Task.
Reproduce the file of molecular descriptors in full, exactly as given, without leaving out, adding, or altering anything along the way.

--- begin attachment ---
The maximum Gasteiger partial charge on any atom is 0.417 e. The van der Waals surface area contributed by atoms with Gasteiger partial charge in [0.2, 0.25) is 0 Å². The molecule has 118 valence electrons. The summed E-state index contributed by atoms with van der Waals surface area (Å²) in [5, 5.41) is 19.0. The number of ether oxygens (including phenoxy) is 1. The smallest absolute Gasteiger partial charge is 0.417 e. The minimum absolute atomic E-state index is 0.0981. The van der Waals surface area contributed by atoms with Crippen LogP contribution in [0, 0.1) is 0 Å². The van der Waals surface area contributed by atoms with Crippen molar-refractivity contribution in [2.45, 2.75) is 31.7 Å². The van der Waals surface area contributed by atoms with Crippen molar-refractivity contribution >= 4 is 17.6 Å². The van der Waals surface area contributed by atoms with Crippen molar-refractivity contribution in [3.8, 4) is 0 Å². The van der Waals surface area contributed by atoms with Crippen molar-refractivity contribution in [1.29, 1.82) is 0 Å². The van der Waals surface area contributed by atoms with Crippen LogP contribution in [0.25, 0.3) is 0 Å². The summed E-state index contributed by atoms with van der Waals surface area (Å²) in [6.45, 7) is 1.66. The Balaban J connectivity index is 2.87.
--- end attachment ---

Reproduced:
The maximum Gasteiger partial charge on any atom is 0.417 e. The van der Waals surface area contributed by atoms with Gasteiger partial charge in [0.2, 0.25) is 0 Å². The molecule has 118 valence electrons. The summed E-state index contributed by atoms with van der Waals surface area (Å²) in [5, 5.41) is 19.0. The number of ether oxygens (including phenoxy) is 1. The smallest absolute Gasteiger partial charge is 0.417 e. The minimum absolute atomic E-state index is 0.0981. The van der Waals surface area contributed by atoms with Crippen LogP contribution in [0, 0.1) is 0 Å². The van der Waals surface area contributed by atoms with Crippen molar-refractivity contribution in [2.45, 2.75) is 31.7 Å². The van der Waals surface area contributed by atoms with Crippen molar-refractivity contribution >= 4 is 17.6 Å². The van der Waals surface area contributed by atoms with Crippen molar-refractivity contribution in [3.8, 4) is 0 Å². The van der Waals surface area contributed by atoms with Crippen molar-refractivity contribution in [1.29, 1.82) is 0 Å². The van der Waals surface area contributed by atoms with Crippen LogP contribution in [0.25, 0.3) is 0 Å². The summed E-state index contributed by atoms with van der Waals surface area (Å²) in [6.45, 7) is 1.66. The Balaban J connectivity index is 2.87.